[Asked if we have a program picked out for when our children are school aged....]
Actually, what we are planning on doing was the main topic of discussion Mike and I had last night during date night. (we did talk about other stuff too of course...)
We haven't really got that figured out yet - but we have a year or two to get it straightened out.... we want to be pretty sure by the time Delta is 6 - although you don't have to send your kids to school here legally until they are 7. I am planning on registering him as homeschooling Kindergarten, as we get discounts at some stores for schooling type stuff if we are registered.
The curriculum our province has that you can buy and use, from my understanding from a few sources is expensive, and in a word - sucks. I'd consider using Alberta's correspondance school - but it is expensive, and even more-so as we are out-of-that-province.... And really, we aren't that convinced we want to use a "school-at-home" type of system where we have no control again.
Mike and I seem to have similar thoughts. Although he is all for homeschooling - he is worried about "experimental" approaches. His brother (and me, as it happens) both experienced the "open school" experiment of the 70's - with schools that had no walls between the rooms. Although I had thought about "unschooling" - we both agree that it doesn't sound like us - it is too unfocused.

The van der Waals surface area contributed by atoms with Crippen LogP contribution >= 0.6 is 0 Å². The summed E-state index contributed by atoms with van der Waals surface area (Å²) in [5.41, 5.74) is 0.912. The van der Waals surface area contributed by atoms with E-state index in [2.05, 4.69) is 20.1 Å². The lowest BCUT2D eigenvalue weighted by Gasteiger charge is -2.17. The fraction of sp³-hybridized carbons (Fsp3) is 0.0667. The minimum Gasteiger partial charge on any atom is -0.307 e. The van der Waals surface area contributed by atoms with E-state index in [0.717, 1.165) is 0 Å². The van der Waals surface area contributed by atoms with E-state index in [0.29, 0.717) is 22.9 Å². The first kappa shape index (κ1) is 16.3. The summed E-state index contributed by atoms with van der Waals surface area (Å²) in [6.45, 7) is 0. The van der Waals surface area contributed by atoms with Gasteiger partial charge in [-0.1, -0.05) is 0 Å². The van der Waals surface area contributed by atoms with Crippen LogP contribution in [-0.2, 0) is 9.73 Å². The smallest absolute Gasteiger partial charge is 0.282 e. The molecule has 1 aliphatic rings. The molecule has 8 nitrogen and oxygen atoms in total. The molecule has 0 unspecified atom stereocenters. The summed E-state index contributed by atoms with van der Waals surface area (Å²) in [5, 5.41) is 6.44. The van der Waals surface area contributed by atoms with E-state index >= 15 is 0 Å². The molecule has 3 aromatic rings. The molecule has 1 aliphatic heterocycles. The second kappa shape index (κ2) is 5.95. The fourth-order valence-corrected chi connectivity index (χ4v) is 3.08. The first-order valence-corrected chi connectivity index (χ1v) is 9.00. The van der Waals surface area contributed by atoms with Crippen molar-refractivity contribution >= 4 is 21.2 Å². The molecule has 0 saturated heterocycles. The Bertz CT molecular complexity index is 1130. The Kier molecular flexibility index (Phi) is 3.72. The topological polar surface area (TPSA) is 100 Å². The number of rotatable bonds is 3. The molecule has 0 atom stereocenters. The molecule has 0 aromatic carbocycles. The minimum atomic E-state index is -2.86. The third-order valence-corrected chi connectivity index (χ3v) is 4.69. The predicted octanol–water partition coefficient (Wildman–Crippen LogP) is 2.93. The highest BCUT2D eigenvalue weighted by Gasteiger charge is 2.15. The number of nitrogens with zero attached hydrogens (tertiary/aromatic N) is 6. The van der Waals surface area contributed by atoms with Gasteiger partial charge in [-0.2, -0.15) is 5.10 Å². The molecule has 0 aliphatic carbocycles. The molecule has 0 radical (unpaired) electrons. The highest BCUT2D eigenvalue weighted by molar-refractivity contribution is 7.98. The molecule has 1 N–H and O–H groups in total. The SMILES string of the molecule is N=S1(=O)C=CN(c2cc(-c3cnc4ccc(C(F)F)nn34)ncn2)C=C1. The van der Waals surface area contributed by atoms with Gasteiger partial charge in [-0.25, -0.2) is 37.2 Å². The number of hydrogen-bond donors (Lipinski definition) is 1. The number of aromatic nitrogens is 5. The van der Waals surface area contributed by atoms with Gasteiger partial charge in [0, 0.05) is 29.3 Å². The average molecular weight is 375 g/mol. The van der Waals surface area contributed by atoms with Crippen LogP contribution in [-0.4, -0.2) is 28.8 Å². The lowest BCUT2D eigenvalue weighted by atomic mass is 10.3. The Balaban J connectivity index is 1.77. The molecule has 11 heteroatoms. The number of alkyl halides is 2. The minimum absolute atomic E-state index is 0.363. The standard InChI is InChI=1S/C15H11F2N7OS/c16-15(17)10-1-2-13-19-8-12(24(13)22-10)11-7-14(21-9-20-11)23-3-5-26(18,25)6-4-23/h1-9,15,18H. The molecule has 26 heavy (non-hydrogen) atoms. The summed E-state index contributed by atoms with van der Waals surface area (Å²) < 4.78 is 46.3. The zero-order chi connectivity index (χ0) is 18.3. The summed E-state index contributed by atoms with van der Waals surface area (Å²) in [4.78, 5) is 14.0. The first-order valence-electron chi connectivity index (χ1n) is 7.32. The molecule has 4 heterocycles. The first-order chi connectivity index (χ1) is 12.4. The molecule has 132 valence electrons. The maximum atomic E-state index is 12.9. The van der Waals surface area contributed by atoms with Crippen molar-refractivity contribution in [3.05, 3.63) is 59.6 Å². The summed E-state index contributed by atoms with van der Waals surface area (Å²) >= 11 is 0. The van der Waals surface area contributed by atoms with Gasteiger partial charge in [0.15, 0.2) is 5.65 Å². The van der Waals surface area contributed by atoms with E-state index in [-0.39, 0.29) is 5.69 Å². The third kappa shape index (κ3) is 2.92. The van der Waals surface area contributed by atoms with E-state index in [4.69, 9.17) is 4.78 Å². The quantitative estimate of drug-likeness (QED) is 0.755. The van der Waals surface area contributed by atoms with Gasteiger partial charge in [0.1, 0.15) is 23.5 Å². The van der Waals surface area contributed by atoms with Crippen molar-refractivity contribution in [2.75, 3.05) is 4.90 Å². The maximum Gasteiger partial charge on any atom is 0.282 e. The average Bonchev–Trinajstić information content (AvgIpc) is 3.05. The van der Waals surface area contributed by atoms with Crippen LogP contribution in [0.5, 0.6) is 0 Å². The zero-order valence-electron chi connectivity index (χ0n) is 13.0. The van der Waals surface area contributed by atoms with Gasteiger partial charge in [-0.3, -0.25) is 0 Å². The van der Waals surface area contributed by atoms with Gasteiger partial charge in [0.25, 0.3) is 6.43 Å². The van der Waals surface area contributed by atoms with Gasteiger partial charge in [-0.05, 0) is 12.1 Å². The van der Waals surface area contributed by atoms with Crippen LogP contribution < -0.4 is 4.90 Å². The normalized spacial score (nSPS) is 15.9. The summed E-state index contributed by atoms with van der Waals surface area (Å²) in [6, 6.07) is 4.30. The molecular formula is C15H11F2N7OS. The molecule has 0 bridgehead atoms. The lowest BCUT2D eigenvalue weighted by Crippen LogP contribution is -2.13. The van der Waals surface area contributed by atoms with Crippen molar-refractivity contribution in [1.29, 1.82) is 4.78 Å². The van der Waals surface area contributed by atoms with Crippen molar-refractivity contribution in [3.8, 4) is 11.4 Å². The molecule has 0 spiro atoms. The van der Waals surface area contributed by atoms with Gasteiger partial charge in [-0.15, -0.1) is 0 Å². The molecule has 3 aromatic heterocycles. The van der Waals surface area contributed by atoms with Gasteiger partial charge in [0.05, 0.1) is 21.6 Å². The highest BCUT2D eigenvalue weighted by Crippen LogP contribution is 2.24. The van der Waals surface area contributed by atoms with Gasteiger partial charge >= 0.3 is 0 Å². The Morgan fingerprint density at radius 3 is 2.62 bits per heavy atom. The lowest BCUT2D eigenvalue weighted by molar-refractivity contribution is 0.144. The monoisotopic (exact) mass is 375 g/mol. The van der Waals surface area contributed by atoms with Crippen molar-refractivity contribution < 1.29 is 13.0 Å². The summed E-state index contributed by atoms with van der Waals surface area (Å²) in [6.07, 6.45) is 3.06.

So - Mike and I agree on stuff like....
a) - we want our children to be able to think for themselves.... Mike has lots of examples where he has come up with a simple improvement, and co-workers have a problem because "that isn't how you do it"..... even if they agree it is better.
b) - we want our children to be able to work at their own pace - we don't want them bored because they got the concept 10 minutes ago - but have to do an hour's more work on it.
c) - although repetition can be helpful for some specific types of things to learn - that it isn't a good method for a lot of stuff. For example - why do 100 problems of the same type in math? If you can't figure out how to do the first 1 or 2, doing 98 more incorrectly isn't going to help. If you CAN figure it out - why should you do more 98 more? 4 or 5 should be plenty.
d) - a part of c above - understanding how something works, or why it is the way it is is far more important than just memorizing the fact. Not to say there isn't stuff that shouldn't be memorized - but the understanding is necessary for it to be useful
e) - we need a plan - not just be all over the place
f) - there is a lot of learning that can take place in life. (ie, baking a cake.... lots of math stuff, and lots of science. what if you put just flour in the oven? what if you put in just flour and water? What if you put all the ingredients in seperate containers in the oven? why does mixing the ingredients work to make a cake?)
g) - we want our kids to be able to persue post-secondary education if they choose - or a trade, or whatever they decide....
What we haven't figured out for sure - is how to determine exactly what to teach, and exactly how to go about it. I've been researching common methods, and right now, I'm leaning towards the "Charlotte Mason" method. It encourages learning through "living books" (books that grab the attention of the child, and has good stuff in it), nature study, narration and copy-work, music and art appreciation, meaningful crafts (not throw-away stuff), and time to follow good hobbies and interests. Oh, and scripture study (it is a christian based idea).
The problem, is it is pretty much impossible to find un-biased info!